2. Offender names will be available via public record. Names of those who are cited and/or fined will not appear on the BRE website or under the licensee’s record, it will appear in the public records for anyone who chooses to submit a request through the Public Records Act.
3.Â Money collected from fines will go to a good cause. All the money collected by the BRE from offending licensees and non-licensees will go into a fund that helps victims of real estate fraud. Again – kudos to the BRE.
This new citation and fine system is a step in the right direction toward the prevention of rules and ethics violations in the real estate industry. Hopefully the BRE will continue to refine policies AND licensing and training requirements. I will keep my hopes up that this is the first in a succession of positive moves to make the real estate industry more professional and respected.
Wednesday, June 11th, 2014
Today is the day that will finally change public education here in California for the better. A landmark case was decided that, if upheld, will send the tenure system as we know it to death row, and allow for firing of ineffective teachers.
A California judge ruled that tenure violates a student’s basic rights to public education, especially minority children. Personally, I have seen many ineffective teachers in our own local public school system, and I participated in a successful effort to remove an ineffective Principal a few years ago – not an easy battle (and I had to resort to writing a legal memorandum pointing out all the reasons the district could possibly be sued in the future for letting the Principal stay in the position in order to get noticed).
The great thing about this ruling is that it benefits everyone in the education system. It obviously benefits students by eliminating ineffective teachers from classrooms, making way for caring, positive and instrumental teachers who truly want to teach to have the opportunity to educate our children. Also, the firing process will no longer be so difficult (one statistic I heard on a news report was that to fire a teacher in California it takes up to 10 years and half a million dollars…and we wonder why we don’t have more money to spend in our schools!) Just think – schools can bring back programs like music and art, instead of wasting money trying to fire tenured teachers – double whammy!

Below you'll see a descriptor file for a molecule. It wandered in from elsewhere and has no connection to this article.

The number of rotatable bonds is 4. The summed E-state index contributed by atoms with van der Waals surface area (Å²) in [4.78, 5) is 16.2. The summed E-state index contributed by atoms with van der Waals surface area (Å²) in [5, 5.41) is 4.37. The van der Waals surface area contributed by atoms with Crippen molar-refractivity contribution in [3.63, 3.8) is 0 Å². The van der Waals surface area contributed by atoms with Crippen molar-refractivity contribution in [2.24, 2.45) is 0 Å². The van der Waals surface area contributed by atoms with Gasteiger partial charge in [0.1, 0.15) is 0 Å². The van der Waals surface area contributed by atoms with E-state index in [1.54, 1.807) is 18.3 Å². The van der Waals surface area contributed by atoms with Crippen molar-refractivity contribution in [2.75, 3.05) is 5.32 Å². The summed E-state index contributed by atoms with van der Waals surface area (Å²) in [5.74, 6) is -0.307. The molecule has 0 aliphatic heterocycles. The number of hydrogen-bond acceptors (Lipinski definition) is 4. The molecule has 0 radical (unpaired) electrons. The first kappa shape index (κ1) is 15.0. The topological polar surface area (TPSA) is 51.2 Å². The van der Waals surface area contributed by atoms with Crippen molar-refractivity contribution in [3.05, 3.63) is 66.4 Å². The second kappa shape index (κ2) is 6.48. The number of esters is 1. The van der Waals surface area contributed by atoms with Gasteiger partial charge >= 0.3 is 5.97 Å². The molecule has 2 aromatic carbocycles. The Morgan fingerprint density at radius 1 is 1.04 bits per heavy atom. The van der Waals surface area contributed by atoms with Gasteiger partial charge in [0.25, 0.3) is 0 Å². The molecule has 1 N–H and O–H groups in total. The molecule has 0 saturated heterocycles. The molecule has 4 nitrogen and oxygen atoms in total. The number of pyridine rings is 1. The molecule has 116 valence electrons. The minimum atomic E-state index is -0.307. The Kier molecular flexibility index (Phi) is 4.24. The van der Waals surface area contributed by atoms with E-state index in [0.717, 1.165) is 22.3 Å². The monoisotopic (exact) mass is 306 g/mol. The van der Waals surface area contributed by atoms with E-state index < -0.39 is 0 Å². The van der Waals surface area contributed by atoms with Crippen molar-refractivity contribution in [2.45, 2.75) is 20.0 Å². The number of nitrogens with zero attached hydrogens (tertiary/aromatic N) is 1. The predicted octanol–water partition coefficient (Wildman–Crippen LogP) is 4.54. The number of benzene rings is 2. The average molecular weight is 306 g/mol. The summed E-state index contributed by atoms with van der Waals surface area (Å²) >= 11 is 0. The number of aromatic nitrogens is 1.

Teachers will benefit immensely from this new ruling because those teachers who really want to teach, want to make a difference, and are excited to do so – those teachers will have a better chance of actually teaching. If seniority is not longer a priority then the newer, enthusiastic teachers can replace those who no longer enjoy it and are just hanging on to collect a paycheck (and believe me, there are MANY of them, at least here in our district!).
My niece is a teacher in a tough neighborhood school in Los Angeles. A magna cum laude Stanford credentialed graduate, she has been teaching for onlyÂ two years and her students love her – she has challenged them to want to work hard, and they do it…scores have risen and she is an enthusiastic and exciting, positive teacher. With her credentials she could have worked anywhere, but chose that school. She is making a difference. These are the types of teachers we need!
This ruling also benefits school administrators because it obviously makes their jobs easier if they have strong groups of teachers at their schools; which in turn makes communities happier and stronger. Maybe violence in schools would decrease if students had strong teachers and role models (I know – a stretch, yet if you think about it, it’s not so far-fetched).
Of course, you can’t please all of the people all of the time. The teachers union is of course very unhappy with the ruling. They say their job is to protect the teachers, but the problem is that the tenure system protects the teachers from being fired at the expense of students, schools and communities. Like many parents, I have lots of bad teacher stories from my childrens’ schools (in fact, I just met with the Principal this week to report more incidents, and suggested that an educational psychologist come in and train teachers how to speak to and respect students – you’d think most would know but not in our experience). It is time for the unions to realize that we are never going to better public education until they just give up archaic systems.
This ruling today is positive and true. I hope that it means we are finally on the right path to improving public education in this state, and even more so in this nation. Maybe in the near future America’s public students will finally be able to compete with those educated in other countries – I think now that such a goal is a light at the end of the tunnel, instead of just a dream.
Tuesday, March 25th, 2014
The following infographic contains interesting information about the water shortage in California, and how it will effect residents moving forward.
Sunday, March 2nd, 2014
Tuesday, January 28th, 2014